Three ways to limit your chances of being bound to a document unintentionally

June, 2015

By Lauren Weier, Lawyer

It is common practice for parties to negotiate the commercial terms of a contract on the basis that no contract is to be formed until formal contracts have been signed.  Usually this is expressed by using the words such as ‘subject to a formal contract being executed by the parties’.

Often this is due to lawyers not being involved in the negotiation process and the parties wish to have some comfort that if anything crucial has been missed from a legal perspective, they are not bound to the document they have signed.

However, the recent Queensland Supreme Court decision of Stallard Pty Ltd & Anor v North Queensland Fuel Pty Ltd [1]  has turned this concept on its head and stated that despite the fact that correspondence may have included the ‘subject to formal contracts’ phrase, the parties were bound by the agreement.

What the case said

In this case, the parties were negotiating a contract for the sale and purchase of a service station business and the land.  They had agreed on certain commercial terms, such as the purchase price, deposit, how stock would be valued, the necessity of a due diligence period and the timing for settlement.

A draft contact had also been prepared based on those terms, with the intention that further negotiation would occur.  The negotiations and the draft contract were exchanged by email.  When providing the draft contact, the buyer requested that seller confirm its acceptance of the term sheet, subject to the execution of the draft contract provided.  The seller did accept the offer.

While negotiating the final terms of the contract, the parties did make note that that the agreement was subject to a formal contract.  Essentially, an agreement to agree. Unfortunately, there was a deadlock in negotiations on two points: the provision of director’s guarantees by the buyer and the timing of the due diligence period.

On this basis, the seller sought to end negotiations and subsequently entered into a contact with another purchaser.

The Court held that despite the parties stating that the negotiations were subject to entering into a formal contract, the parties intended to be bound upon the initial acceptance of the draft terms.

When making this determination, the Court put a lot of emphasis on the previous conduct and the overall intention of the parties.  It held that it was clear from the correspondence between the parties that they intended to be bound by the negotiated terms, regardless of the fact that they maintained it was subject to a formal contract.  This was because the seller has accepted, in principle, the draft terms and contract provided by the buyer and had agreed to negotiate the final outstanding terms further.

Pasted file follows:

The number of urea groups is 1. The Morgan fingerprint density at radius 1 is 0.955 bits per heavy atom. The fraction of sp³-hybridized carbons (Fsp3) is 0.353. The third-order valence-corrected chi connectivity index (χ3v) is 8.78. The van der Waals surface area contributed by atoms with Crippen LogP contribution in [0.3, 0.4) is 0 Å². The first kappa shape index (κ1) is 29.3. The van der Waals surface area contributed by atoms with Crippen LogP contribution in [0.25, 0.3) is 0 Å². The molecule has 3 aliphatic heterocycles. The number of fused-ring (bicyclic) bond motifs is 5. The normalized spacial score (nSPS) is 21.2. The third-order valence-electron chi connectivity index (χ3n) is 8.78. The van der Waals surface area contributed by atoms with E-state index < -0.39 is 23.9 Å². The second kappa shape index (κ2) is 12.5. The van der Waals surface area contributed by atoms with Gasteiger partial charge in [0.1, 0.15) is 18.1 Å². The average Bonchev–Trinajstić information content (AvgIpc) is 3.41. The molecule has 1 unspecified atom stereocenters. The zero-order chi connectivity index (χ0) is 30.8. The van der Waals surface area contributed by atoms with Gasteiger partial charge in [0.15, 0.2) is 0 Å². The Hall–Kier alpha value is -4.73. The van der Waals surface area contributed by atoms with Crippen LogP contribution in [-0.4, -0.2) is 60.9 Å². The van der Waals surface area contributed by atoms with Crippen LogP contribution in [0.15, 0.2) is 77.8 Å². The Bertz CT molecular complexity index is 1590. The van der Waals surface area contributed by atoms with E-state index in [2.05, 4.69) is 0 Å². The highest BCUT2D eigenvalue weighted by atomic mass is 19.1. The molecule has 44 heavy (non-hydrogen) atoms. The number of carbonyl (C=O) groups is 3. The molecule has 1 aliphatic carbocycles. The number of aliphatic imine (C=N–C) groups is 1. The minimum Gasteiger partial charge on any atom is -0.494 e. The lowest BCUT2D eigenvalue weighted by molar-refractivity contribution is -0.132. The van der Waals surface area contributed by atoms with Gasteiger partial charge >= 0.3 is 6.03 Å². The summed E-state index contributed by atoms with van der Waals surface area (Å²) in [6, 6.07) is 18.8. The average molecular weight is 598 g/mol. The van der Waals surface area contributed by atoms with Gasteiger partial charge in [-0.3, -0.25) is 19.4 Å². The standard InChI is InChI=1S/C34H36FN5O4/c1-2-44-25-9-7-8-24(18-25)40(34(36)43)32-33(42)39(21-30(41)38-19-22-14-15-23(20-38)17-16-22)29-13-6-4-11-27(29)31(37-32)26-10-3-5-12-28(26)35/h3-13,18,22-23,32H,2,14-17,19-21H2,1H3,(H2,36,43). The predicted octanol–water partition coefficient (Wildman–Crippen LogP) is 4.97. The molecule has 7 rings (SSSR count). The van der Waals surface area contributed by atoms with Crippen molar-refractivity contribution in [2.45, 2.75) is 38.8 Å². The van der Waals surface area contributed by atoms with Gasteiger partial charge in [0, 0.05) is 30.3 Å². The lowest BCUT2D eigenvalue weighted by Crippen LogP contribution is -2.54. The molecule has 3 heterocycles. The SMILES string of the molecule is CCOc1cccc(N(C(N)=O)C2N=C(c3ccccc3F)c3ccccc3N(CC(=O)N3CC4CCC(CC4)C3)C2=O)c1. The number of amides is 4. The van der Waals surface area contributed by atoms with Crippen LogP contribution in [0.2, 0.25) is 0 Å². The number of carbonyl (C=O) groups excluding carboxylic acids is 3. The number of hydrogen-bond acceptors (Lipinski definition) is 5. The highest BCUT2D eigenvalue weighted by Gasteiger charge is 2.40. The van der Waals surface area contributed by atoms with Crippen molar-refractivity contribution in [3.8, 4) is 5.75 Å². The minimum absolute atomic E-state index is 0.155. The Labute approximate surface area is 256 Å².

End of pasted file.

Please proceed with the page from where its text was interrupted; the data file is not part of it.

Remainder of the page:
Ways to limit your chances of being bound to a document unintentionally

Following this case, it may be difficult to avoid being bound when negotiating the terms of a contract, however, using the following methods may assist:

 1. Avoid:
(a) using the words such as ‘offer’ and ‘acceptance’;
(b) responding to correspondence which contains terms which you are not prepared to agree to; and
(c) making unconditional agreements where you are not comfortable with the whole term.
 2. Ensure all  communication between the parties makes reference to the negotiations being subject to certain  conditions
which are still to be agreed; and
 3. Try to communicate to the other parties as clearly as possible that it is not your intention to be bound by  any agreed
terms until the contract has been executed.

If it can be seen that it was clear that the parties did not intend to be bound by the terms they were negotiating until a formal contract was executed, then it is less likely that the Courts will consider that a contract has been formed and the parties may be able to walk away if required.

Contact Mills Oakley

For more information, please contact:

tim-cox

Tim Cox | Partner
T: +61 2 3228 0442
E: tcox@millsoakley.com.au

−−−−−−−−−−−−−−−−−−−−−−−−−−−−−−−−−−−−−−−−−−−−−−−−−−−−−−−−−−−−−−−−−−−−−−−−−−−−−−−−−−−−−−−−−−−−−−−−−−−−−−−−−−−−−
[1] 2015 QSC 119

 

 

Privacy Policy | Terms of Use